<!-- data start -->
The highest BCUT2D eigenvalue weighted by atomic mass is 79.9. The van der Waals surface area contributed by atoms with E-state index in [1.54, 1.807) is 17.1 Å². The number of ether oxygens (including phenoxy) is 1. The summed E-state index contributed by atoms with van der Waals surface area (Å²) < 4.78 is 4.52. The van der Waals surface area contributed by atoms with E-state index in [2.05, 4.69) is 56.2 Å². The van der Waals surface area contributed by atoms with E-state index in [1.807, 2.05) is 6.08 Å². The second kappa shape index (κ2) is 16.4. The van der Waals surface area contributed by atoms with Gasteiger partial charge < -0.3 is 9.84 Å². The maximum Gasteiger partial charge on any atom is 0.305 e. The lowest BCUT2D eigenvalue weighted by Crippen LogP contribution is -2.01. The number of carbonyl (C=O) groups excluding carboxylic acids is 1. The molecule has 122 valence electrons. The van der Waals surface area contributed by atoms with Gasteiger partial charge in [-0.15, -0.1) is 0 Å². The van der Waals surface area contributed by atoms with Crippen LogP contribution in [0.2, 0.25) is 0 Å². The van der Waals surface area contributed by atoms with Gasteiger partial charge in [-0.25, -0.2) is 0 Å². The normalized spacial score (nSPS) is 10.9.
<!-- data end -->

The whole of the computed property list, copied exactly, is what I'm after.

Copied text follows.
The highest BCUT2D eigenvalue weighted by atomic mass is 79.9. The van der Waals surface area contributed by atoms with E-state index in [1.54, 1.807) is 17.1 Å². The number of ether oxygens (including phenoxy) is 1. The summed E-state index contributed by atoms with van der Waals surface area (Å²) < 4.78 is 4.52. The van der Waals surface area contributed by atoms with E-state index in [2.05, 4.69) is 56.2 Å². The van der Waals surface area contributed by atoms with E-state index in [1.807, 2.05) is 6.08 Å². The second kappa shape index (κ2) is 16.4. The van der Waals surface area contributed by atoms with Gasteiger partial charge < -0.3 is 9.84 Å². The maximum Gasteiger partial charge on any atom is 0.305 e. The lowest BCUT2D eigenvalue weighted by Crippen LogP contribution is -2.01. The number of carbonyl (C=O) groups excluding carboxylic acids is 1. The molecule has 122 valence electrons. The van der Waals surface area contributed by atoms with Gasteiger partial charge in [-0.15, -0.1) is 0 Å². The van der Waals surface area contributed by atoms with Crippen LogP contribution in [0.2, 0.25) is 0 Å². The van der Waals surface area contributed by atoms with Gasteiger partial charge in [-0.25, -0.2) is 0 Å². The normalized spacial score (nSPS) is 10.9.